Discretionary, Non-Food Household Purchases Fueling Costco’s Growth

The biggest surprise for Costco
Wholesale Corp. during the ongoing pandemic might well be described as “home and yard loading.”

That means consumers redirecting spending from travel, hotels and dining out to
items like lawn and garden supplies, furniture, exercise equipment, bicycles, cookware and housewares.

Those purchases contributed to a 14% U.S. comparable-store sales increase in the
company’s fourth quarter ended Aug. 30.

“I think we’re a little surprised by the strength in many of these discretionary, non-food categories—things for the house and
big-ticket items,” Executive Vice President and CFO Richard Galanti told financial analysts on a conference call.

Sales of electronics and big-ticket household appliances have been
curtailed by supply issues. One result has been less promotional activity.

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“If you think about TV’s and electronics, those have been such a strong category, not just for Costco, but in
general. The manufacturers haven’t been doing as many promotional things,” said Galanti.

Costco embership revenue—a key competitive differentiator in retailing, because it can help
to reduce in-store prices—rose 5.1% in the fourth quarter and 5.6% for fiscal 2020. U.S. membership renewal rates held at 91% in the past two quarters.

“Importantly, management is
confident around the holiday season based on trends seen over the last three months—with plans to be aggressive into the fall as the MVM returns,” wrote Deutsche Bank analyst Paul Trussell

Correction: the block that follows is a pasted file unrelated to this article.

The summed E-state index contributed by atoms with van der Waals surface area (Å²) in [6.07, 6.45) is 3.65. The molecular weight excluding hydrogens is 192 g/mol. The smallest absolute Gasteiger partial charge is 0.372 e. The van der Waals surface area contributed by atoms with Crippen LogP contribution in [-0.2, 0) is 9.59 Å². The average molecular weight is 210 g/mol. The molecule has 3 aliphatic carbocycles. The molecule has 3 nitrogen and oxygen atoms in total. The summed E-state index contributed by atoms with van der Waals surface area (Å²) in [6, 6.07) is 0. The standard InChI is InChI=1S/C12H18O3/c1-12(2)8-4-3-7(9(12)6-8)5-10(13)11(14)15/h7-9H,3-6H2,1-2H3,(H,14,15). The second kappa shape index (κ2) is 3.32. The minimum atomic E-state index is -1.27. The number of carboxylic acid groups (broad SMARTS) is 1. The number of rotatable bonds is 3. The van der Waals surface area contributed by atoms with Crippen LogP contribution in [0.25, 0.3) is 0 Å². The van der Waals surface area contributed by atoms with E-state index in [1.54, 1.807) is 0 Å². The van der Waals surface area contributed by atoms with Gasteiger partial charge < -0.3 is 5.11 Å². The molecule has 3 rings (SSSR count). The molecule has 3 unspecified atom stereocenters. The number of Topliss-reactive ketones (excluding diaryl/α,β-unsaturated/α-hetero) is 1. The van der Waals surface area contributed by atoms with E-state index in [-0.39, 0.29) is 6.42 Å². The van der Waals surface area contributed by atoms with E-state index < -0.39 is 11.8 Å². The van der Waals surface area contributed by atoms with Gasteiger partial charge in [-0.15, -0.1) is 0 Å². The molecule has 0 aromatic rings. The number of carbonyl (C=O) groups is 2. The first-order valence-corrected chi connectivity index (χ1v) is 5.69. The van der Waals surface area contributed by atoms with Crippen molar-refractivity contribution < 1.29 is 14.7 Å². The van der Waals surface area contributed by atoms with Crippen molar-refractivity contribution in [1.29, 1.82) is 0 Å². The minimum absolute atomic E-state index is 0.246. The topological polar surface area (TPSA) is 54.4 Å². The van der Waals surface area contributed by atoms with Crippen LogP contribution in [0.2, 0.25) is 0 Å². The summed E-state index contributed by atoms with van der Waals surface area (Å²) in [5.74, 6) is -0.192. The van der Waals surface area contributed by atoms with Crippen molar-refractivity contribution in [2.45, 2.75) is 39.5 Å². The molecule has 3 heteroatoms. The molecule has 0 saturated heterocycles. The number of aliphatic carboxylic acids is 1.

following the earnings release.

MVM is a reference to the multi-vendor mailings containing coupons that Costco had discontinued—in part because of pandemic-related, product-supply
issues.

The chain continues to build its membership email base because “if you go back three or four years ago, I don’t think we had good email addresses for much more than a third of
our member base. We didn’t focus on that kind of stuff,” said Galanti.

“Today we have well over 60% and growing. We’re doing a lot more to collect and gather those email
addresses and then communicating with them more often—so that’s probably the single biggest, low-hanging fruit.”

Asked about store foot traffic, he added that customers “feel
safe given the safety protocols and mask requirements. The sheer size of the building itself and the width of the aisles— all of those things have helped us in that regard.”

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